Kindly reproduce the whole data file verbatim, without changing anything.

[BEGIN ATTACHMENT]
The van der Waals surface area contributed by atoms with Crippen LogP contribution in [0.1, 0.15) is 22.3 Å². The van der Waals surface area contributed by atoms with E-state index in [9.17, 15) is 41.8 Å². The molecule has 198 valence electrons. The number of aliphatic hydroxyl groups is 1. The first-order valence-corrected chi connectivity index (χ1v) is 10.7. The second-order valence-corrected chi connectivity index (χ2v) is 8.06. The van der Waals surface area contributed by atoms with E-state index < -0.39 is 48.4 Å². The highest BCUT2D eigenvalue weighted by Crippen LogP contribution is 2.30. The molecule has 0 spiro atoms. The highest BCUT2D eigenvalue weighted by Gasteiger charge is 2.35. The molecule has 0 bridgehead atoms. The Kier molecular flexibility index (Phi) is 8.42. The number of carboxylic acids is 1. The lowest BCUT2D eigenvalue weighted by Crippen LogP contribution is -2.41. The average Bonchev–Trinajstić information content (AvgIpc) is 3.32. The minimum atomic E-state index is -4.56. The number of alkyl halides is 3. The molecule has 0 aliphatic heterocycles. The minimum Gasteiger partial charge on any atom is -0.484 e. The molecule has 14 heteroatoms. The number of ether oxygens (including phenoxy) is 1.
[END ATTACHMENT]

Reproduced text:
The van der Waals surface area contributed by atoms with Crippen LogP contribution in [0.1, 0.15) is 22.3 Å². The van der Waals surface area contributed by atoms with E-state index in [9.17, 15) is 41.8 Å². The molecule has 198 valence electrons. The number of aliphatic hydroxyl groups is 1. The first-order valence-corrected chi connectivity index (χ1v) is 10.7. The second-order valence-corrected chi connectivity index (χ2v) is 8.06. The van der Waals surface area contributed by atoms with E-state index < -0.39 is 48.4 Å². The highest BCUT2D eigenvalue weighted by Crippen LogP contribution is 2.30. The molecule has 0 spiro atoms. The highest BCUT2D eigenvalue weighted by Gasteiger charge is 2.35. The molecule has 0 bridgehead atoms. The Kier molecular flexibility index (Phi) is 8.42. The number of carboxylic acids is 1. The lowest BCUT2D eigenvalue weighted by Crippen LogP contribution is -2.41. The average Bonchev–Trinajstić information content (AvgIpc) is 3.32. The minimum atomic E-state index is -4.56. The number of alkyl halides is 3. The molecule has 0 aliphatic heterocycles. The minimum Gasteiger partial charge on any atom is -0.484 e. The molecule has 14 heteroatoms. The number of ether oxygens (including phenoxy) is 1.